CNN’S HERO OF THE YEAR


As CNN ace reporter, blonde haired Anderson Cooper toyed with an envelope which contained the winner of CNN’s hero of the year award. Millions of viewers watched this human drama play out with bated breath; this was indeed a defining moment in TV broadcast. 6weeks of aggressive TV publicity had culminated in two and a half hours of glitz and glamour. Over a million voters had logged on to vote their CNN hero of the year.

Contrary to what I originally thought would be-a drab humanitarian business-perhaps this event could be ranked side-by-side with the Grammy and the Oscar. Hollywood actors and actress graced and played cameo compeer roles throughout the event. John Legend and Pop divas, Christiana Aguilera and Alicia Keys thrilled a very lively audience.

Well you could call this the humanitarian Oscar. Ten remarkable people who had played iconic roles in the lives of millions were pitched in a titanic battle for the inaugural Hero of the year award.

In this year’s event everyone’s winner, $100,000 to the overall winner and the remaining nine receive $25,000 for their gallant efforts for their gallantry.

Without much ado, the programme commenced with a roll-call and insets on all the contestants. Remarkably there were three Africans in the mix; Yohannes Gebregeorgis, an Ethiopian who was moved by the shortage of children’s books and literacy in his native Ethiopia, that he established “Ethiopia Reads”, bringing free public libraries and literacy programs to thousands of Ethiopian children.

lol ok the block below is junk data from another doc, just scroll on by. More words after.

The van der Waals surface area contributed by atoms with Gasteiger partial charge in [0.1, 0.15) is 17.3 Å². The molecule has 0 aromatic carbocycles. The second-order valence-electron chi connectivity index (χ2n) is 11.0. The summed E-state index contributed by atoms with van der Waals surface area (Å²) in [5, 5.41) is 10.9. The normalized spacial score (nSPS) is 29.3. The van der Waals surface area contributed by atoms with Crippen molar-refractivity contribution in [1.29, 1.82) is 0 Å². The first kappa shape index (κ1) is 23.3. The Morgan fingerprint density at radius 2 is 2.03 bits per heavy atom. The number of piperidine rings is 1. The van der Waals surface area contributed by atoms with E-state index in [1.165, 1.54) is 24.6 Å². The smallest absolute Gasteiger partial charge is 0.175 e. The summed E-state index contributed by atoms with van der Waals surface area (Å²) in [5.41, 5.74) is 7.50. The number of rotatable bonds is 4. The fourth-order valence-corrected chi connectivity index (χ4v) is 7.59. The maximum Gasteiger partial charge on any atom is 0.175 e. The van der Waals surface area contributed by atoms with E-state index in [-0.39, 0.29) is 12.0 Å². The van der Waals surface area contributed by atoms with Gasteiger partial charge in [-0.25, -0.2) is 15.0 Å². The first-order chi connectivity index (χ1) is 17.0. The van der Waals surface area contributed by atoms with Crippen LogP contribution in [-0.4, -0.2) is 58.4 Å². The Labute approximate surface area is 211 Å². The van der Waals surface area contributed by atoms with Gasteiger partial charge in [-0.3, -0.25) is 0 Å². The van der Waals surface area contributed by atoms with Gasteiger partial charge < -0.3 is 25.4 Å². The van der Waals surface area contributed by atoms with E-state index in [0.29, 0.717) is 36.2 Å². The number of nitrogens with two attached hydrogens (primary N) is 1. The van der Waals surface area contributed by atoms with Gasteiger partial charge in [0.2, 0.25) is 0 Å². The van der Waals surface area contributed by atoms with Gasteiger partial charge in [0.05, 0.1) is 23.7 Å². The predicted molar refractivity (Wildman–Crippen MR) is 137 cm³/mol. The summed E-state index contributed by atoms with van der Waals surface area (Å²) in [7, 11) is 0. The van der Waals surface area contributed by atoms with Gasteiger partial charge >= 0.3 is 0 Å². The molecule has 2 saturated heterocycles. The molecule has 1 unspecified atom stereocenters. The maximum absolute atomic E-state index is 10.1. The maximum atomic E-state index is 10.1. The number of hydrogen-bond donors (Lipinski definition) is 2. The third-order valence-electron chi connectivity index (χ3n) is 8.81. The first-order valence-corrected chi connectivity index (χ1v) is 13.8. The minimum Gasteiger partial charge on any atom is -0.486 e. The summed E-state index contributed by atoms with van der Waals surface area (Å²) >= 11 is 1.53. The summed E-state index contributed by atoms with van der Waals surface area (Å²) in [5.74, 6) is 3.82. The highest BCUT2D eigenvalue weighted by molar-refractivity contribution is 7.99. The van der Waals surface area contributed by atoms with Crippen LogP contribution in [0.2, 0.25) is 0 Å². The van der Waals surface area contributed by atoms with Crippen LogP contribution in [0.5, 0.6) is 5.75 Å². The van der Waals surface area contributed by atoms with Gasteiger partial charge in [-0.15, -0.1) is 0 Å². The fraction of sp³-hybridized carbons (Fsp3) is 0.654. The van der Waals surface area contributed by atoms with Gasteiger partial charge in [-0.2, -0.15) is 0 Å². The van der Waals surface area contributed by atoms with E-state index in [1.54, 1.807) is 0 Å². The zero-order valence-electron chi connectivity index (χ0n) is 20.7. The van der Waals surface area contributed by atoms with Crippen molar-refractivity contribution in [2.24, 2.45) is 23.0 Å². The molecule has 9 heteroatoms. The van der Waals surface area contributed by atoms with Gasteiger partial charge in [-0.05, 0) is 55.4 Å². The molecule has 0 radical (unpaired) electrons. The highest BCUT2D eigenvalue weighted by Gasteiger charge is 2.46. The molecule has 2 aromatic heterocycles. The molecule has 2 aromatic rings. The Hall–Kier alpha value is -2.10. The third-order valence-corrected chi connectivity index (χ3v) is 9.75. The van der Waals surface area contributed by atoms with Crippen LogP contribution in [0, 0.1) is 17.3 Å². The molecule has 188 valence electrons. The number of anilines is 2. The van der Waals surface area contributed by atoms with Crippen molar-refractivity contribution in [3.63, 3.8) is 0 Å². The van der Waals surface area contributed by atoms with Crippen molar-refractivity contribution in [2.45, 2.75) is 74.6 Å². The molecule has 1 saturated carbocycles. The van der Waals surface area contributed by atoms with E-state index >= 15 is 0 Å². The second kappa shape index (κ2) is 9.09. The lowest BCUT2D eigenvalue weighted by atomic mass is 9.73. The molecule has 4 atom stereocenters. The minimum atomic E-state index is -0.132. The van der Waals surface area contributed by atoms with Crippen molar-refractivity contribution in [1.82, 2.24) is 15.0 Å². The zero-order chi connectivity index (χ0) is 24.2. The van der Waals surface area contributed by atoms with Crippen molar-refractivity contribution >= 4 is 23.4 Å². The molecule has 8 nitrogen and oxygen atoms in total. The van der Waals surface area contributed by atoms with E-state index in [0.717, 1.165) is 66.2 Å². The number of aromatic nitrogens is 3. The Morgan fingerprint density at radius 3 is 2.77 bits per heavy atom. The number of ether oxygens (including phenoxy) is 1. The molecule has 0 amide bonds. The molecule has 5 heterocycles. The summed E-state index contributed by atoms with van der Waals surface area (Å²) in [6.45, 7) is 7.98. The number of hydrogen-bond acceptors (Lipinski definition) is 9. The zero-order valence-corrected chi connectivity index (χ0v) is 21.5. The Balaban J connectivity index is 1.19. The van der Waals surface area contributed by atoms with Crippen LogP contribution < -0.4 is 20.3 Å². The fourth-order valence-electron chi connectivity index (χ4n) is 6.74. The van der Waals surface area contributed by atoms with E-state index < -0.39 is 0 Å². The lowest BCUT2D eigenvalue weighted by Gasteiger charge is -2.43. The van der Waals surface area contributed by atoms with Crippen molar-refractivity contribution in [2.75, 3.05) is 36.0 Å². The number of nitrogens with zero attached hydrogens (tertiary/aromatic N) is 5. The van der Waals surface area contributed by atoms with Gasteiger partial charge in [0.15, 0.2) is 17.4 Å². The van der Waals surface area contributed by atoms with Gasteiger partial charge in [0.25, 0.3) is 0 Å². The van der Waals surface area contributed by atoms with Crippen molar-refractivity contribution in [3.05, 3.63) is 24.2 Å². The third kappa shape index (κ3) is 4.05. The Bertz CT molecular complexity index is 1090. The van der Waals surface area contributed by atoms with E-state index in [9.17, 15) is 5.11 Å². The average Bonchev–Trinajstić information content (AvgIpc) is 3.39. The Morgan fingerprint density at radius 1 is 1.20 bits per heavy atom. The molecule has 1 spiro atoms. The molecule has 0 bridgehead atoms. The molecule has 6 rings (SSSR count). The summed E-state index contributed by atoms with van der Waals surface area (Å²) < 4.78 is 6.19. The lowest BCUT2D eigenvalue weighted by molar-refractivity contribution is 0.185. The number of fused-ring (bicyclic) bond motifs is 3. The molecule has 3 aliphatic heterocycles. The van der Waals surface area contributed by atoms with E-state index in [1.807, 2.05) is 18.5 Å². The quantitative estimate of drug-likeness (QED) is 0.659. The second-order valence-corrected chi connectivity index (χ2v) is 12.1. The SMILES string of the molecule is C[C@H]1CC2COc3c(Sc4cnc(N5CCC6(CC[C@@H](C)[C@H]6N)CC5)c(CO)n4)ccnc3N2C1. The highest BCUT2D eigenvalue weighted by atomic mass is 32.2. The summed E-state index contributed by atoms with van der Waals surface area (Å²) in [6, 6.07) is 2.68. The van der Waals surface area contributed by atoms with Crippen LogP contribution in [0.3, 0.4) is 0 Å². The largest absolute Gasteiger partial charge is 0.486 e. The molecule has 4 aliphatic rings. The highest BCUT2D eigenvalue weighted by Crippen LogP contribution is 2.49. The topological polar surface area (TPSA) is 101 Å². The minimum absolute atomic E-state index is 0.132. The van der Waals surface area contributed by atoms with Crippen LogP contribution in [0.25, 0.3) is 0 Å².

Marie Da Silva, who lost 14 family members to AIDS, then afterwards took up the role of a nanny funding a school in her hometown in Malawi, where at least half a million children have been orphaned by the disease. 6years on, and Marie offers free services to over 230 children charge.

Viola Vaughn Kaolack, the last of 3 Africans nominated for the epoch making event moved from the Detroit, Michigan, to Senegal to retire. Instead, a group of failing schoolchildren asked her to help them pass their classes. Today, her 10,000 Girls program is helping hundreds of girls succeed in school and run their own businesses.

Other awardees recognized were Liz McCartney from New Orleans, Phymean Noun from Cambodia; Anne Mahlum from North Philadelphia; Carolyn LeCroy; Norfolk- Virginia, David Puckett from Savannah, Georgia, Maria Ruiz, from Texas and Tad Agoglia from Texas. Each one of them had an outstanding story but was united in the freewill offering of humanitarian services to several thousand needy and impoverished people.

‘Liz McCartney’, Anderson Cooper announced the 2008 CNN hero of the year; the climax of the night’s event. Liz McCartney had dedicated her time and resources in helping survivors of Hurricane Katrina rebuild their homes. At last count, she’d helped 120 families for no-fee.Her award came as a result of a million votes polled in her favour.

Mary, CONNECTAFRICA

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